Wednesday, March 25, 2009

Richard Dunne - we hold no fear

Its an indicator of how far Ireland have come since the dreary days of late 2007 that Richard Dunne can talk with confidence about winning games of such consequence as those rapidly approaching against Bulgaria and Italy.

The blizzard of confetti surrounding the weekend just gone is still blowing in the wind but Dunne's belief is based on foundations built over the past year and not the wave of expectation building from a nation ready to embrace any kind of success with hysterical yearning.

The qualities on show in the Millennium Stadium, the O2 Arena and, hopefully, Croker on Saturday carry a particular resonance at a time when everything else is falling apart and a hard core of morally and financially bankrupt businessmen, developers and politicians fight like wolverines to hold what they have, no matter what the consequences.

Honesty of effort, integrity, togetherness, respect and dignity are the currency of sport once the whistle blows and the agents and fixers melt away.

Such qualities shine brightly when placed beside the dry rot of selfishness that has been exposed by the global meltdown and it is ironic that many of the pillars of society outed on a daily basis in the media as hollow men are the very lads that celebrate sport most and would shout loudest if they saw a cheat on a football pitch or a choker in the ring.

It is, of course, unfair to Brian O'Driscoll, Bernard or Richard Dunne to add any more weight to the load and let's face it, many Irish sportsmen and women fold completely when they're supposed to win. But it won't stop us doing it anyway.

Fortunately, Dunne is a man who has seen enough of the world to understand the need to keep a balance in his life and while he enjoyed events in Cardiff and the O2 like the rest of us -- he doesn't quite see the connection.

"They're totally different things. We want to win and make the country proud but if we lose on Saturday, we still have games left. As great as it was for everyone watching the rugby, it's a completely different scenario for us on Saturday," said Dunne, pulling everything down to a calmer level.

Which isn't to say that he's anything less than positive about the job at hand. In fact, it is rare to see Irish players so comfortable discussing the possibility of travelling to play a major power and even taking points.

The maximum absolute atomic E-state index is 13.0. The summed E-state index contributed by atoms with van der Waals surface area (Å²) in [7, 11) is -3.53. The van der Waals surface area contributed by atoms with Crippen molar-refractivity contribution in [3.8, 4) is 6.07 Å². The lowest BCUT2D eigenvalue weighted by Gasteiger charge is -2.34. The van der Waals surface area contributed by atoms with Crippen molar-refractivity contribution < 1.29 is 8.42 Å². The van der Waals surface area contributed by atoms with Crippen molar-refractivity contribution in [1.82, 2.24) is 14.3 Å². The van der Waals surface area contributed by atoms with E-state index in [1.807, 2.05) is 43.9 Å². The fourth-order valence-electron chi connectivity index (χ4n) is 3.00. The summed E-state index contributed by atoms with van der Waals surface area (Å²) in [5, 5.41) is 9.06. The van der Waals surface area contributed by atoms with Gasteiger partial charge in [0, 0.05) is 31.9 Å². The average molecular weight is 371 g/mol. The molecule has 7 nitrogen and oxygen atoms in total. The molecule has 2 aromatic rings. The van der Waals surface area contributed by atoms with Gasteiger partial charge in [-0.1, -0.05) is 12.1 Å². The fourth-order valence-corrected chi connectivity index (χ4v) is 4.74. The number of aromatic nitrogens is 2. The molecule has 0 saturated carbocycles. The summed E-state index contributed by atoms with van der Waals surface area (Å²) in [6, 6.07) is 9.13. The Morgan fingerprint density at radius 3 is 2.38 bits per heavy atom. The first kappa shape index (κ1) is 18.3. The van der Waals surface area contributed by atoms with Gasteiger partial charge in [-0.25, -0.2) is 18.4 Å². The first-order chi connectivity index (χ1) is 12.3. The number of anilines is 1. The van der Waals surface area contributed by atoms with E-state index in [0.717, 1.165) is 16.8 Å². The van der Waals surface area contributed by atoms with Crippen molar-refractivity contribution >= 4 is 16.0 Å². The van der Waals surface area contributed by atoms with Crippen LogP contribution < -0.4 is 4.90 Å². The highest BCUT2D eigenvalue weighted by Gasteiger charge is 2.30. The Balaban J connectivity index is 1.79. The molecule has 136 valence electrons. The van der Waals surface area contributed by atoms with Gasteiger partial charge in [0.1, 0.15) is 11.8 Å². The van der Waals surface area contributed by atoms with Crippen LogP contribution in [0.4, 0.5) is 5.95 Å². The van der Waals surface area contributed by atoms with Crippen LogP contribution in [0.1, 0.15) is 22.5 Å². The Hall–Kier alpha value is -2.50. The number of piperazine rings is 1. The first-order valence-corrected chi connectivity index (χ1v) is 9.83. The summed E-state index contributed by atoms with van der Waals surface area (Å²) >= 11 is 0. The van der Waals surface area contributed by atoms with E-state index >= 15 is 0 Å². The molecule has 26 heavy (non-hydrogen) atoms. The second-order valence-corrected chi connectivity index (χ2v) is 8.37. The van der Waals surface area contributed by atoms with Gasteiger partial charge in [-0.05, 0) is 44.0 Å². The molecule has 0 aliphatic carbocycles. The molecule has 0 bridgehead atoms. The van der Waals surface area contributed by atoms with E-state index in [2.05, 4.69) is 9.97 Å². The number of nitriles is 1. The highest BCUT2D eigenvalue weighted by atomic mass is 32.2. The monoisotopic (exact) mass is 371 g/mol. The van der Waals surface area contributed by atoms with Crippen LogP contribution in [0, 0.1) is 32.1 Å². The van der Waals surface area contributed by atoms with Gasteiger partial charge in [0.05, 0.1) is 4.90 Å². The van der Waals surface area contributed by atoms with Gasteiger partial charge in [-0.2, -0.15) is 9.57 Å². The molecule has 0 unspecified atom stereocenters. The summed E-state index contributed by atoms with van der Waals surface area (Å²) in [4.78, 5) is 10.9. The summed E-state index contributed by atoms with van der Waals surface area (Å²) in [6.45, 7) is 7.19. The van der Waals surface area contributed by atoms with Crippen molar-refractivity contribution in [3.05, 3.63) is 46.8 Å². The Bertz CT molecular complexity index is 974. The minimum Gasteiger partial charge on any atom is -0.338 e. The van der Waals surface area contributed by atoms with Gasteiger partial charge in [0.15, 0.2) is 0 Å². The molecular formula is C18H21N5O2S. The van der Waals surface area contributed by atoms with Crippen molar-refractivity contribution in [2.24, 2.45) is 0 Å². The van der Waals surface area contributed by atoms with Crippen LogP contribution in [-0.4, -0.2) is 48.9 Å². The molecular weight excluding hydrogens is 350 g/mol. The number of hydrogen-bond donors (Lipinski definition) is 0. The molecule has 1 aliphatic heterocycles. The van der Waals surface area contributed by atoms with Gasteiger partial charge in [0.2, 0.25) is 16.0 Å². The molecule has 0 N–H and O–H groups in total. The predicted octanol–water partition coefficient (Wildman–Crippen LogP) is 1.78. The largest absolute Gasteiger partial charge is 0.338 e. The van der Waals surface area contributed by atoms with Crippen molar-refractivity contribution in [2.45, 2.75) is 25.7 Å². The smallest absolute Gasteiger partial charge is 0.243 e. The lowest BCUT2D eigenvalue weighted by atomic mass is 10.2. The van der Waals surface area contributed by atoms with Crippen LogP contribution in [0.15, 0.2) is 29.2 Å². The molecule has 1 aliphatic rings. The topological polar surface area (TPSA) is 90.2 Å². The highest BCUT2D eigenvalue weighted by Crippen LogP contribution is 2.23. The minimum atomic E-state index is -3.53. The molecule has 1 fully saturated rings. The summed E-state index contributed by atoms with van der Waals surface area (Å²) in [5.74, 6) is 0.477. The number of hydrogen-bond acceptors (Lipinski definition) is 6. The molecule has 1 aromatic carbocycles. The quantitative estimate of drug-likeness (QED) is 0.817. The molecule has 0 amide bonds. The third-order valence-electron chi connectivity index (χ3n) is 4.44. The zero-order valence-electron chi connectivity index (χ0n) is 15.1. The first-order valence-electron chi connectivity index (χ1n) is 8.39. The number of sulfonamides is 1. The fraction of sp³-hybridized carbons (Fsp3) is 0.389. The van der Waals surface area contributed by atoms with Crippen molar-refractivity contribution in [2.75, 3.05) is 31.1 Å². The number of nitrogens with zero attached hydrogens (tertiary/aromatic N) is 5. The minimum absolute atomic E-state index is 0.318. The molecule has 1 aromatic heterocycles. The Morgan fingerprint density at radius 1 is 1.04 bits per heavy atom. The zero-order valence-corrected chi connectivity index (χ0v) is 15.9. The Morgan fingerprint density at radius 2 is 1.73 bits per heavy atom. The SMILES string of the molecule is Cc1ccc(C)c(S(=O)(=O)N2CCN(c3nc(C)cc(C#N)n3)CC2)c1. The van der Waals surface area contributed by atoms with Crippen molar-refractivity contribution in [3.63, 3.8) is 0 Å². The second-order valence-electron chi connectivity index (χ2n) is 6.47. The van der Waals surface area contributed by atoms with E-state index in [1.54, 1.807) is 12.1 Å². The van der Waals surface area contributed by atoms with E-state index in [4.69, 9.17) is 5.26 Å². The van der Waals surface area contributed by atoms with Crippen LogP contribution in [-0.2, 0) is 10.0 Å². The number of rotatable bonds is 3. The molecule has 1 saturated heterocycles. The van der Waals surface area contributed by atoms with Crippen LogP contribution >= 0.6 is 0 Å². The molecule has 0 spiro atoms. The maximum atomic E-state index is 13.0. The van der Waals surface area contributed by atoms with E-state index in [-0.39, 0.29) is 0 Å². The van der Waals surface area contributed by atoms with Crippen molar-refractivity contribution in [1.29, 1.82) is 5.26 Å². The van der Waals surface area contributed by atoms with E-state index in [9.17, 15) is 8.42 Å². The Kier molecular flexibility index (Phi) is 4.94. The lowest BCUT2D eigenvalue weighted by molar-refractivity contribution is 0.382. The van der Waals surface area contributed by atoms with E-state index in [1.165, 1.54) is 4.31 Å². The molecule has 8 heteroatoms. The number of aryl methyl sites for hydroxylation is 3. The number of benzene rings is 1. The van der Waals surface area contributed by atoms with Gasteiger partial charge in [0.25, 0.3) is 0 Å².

This is the Trapattoni dividend on show. His senior players have grown under his guidance and now believe in themselves.

"We've had bigger weeks, like when we qualified, but in recent times this is as close a chance as we've had to qualifying. If we can beat Bulgaria and get them out of the way we can fight for top spot with Italy."

Dunne agrees there's been a huge turnaround from the last campaign.

"We lost games early in the last group and it set the tone. There was never really a chance of qualifying from the second or third game in. As the games went on, the group petered out. I think the quality has been in the squad and maybe, at times, it hasn't been selected.

"This time the manager has been picking as strong a squad as he possibly can and once we're all fit and free of suspension, I think we've as good a chance as we've had for a long time.

"We've got to go to Italy, Bulgaria and Cyprus and we've got tough games to go. But it would hit Bulgaria hard if they looked at the table and were 10 points behind us. Hopefully, it would put them out of it but never say never.

"It was the same last time we qualified -- we need to pick results up away and beat the big sides at home. We need to do that to give ourselves confidence and the fans confidence that maybe we have a side that can give them something to cheer about and give them hope of qualifying for the World Cup.

"This is the biggest game. This is the one we have to win. We have to make sure Bulgaria are 10 points behind us come Sunday morning. Then we can go to Italy with confidence. We believe, within our group, that we can go to Bari and take some points off Italy."

This is the new face of the Ireland senior team and Trapattoni takes great credit for it.

He has grafted a part of his own mentality onto any that needed it.

Dunne didn't need a whole lot. He has been, along with Shay Given, the most consistent of our Premier League players for the past five years and if his form dipped over the past six months, it was never a major cause for concern. Not for him either.

"I have had four, maybe five, really good seasons and I had a bad six months and suddenly everyone is saying you're finished.

"But I haven't changed anything. Over the last 10 games or so, I've been playing really well.

"I had a bad spell. Everyone seemed to have a bad spell at the same time. We've had a lot of young lads in the team who have never had a chance to take a break.

"They've been constantly playing football and that catches up with you when you have young lads in a team.

"We've had a big change in the whole club and I think it just unsettled everybody.

"But since the transfer window everything in the whole club seems to have gone quiet again and performances have picked up.

"Shay Given has done really well too and nobody is really surprised. He's a big loss for Newcastle and he's come in and carried on doing the exact same things for us.

"The way he walks around and gives confidence is important.

"Our defence has returned to form and we worked things out ourselves. We've been trying to build different relationships in training.

"As for the qualifiers, we've tried to prepare as normal, despite the fact we're facing the group's top seeds in our two toughest games."

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